Despite some press reports in recent weeks, the ability to elect a direct payment of certain clean and renewable energy tax incentives in lieu of tax credits is included in the reconciliation bill, but with important limitations. Direct payment is limited to tax exempt, state and local government entities, Indian tribes and Alaska native claims corporations except for clean hydrogen, carbon sequestration and advance manufacturing projects.
Although direct payments are limited, starting in 2023, companies with taxable income will be generally allowed to transfer some or all of Sect. 30C, 45, 45Q, 45U,45V, 45X, 45Y, 48, 48C, and 48D tax credits for cash to unrelated parties, and the proceeds from the transfer is not taxable income. New transferability provisions are not applicable for direct payment eligible entities, but are applicable to those entities outside the scope of the direct payment provisions.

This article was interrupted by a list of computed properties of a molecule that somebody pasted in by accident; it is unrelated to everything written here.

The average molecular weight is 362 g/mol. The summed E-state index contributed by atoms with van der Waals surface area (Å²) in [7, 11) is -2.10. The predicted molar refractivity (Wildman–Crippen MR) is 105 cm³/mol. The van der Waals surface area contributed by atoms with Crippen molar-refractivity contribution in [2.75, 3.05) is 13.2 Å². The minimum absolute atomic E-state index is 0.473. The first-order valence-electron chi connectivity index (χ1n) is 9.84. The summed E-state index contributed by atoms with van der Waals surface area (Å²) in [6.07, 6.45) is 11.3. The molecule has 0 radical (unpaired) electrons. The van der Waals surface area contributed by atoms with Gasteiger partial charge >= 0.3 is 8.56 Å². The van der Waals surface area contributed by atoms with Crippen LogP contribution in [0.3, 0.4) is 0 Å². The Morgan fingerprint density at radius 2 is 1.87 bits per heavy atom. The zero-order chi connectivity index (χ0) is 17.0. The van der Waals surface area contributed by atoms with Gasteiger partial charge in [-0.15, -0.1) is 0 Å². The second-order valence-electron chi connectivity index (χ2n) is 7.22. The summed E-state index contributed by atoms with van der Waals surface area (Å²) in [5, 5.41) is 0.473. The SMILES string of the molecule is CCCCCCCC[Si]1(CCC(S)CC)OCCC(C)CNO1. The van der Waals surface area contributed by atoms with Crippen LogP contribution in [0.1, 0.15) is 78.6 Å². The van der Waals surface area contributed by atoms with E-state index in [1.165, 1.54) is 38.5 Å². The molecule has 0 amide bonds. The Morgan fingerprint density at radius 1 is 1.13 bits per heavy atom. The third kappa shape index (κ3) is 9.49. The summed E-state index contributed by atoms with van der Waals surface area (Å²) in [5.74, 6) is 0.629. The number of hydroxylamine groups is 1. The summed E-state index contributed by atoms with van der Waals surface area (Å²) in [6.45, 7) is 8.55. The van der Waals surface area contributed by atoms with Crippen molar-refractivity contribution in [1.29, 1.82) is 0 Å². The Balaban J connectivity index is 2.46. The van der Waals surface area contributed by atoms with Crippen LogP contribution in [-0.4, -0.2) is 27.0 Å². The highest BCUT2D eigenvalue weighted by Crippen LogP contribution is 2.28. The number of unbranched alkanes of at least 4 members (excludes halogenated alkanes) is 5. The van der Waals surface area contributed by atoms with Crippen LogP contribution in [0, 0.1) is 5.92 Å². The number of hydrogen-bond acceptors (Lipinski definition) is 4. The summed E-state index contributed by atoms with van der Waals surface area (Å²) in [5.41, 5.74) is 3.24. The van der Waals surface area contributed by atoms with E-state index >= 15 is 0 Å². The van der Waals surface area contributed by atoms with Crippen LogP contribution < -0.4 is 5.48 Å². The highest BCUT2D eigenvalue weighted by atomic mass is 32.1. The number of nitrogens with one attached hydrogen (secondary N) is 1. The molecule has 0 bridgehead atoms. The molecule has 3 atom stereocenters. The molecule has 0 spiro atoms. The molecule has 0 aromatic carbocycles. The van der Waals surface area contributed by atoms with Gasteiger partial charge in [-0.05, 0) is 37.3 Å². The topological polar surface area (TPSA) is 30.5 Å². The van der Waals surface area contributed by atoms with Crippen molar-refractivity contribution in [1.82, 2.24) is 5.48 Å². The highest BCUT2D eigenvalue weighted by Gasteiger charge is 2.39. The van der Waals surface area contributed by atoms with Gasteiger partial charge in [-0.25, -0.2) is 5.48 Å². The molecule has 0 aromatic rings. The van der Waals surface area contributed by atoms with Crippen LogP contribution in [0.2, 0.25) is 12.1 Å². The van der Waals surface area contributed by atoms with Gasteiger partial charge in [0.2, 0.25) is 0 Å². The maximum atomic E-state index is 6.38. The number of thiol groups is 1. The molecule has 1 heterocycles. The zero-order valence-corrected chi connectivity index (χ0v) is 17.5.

Energy Storage and Interconnection
The expansion of the 30% ITC for stand-alone energy storage and interconnection property is also largely retained from the previous iterations of the reconciliation bill.
ITC Bonus for Affordable Housing, Low-income Communities, No Basis Adjustment for LIHTC, HTC
The provision to allow ITC not to reduce low-income housing tax credit (LIHTC) basis, the 20% bonus ITC for facilities on covered federal affordable housing programs and the 10% bonus for ITC for low-income communities that were included in previous iterations of the reconciliation bill remain in the announced deal, and the bill includes for the first time no basis adjustment for ITC facilities on HTC properties. However, the calendar year limitation of 1.8 gigawatts for the bonus ITC is reduced from 10 years to three years, while still generally allowing unused amounts to be carried forward after 2024.
Sect. 45Q Carbon Oxide Sequestration Credit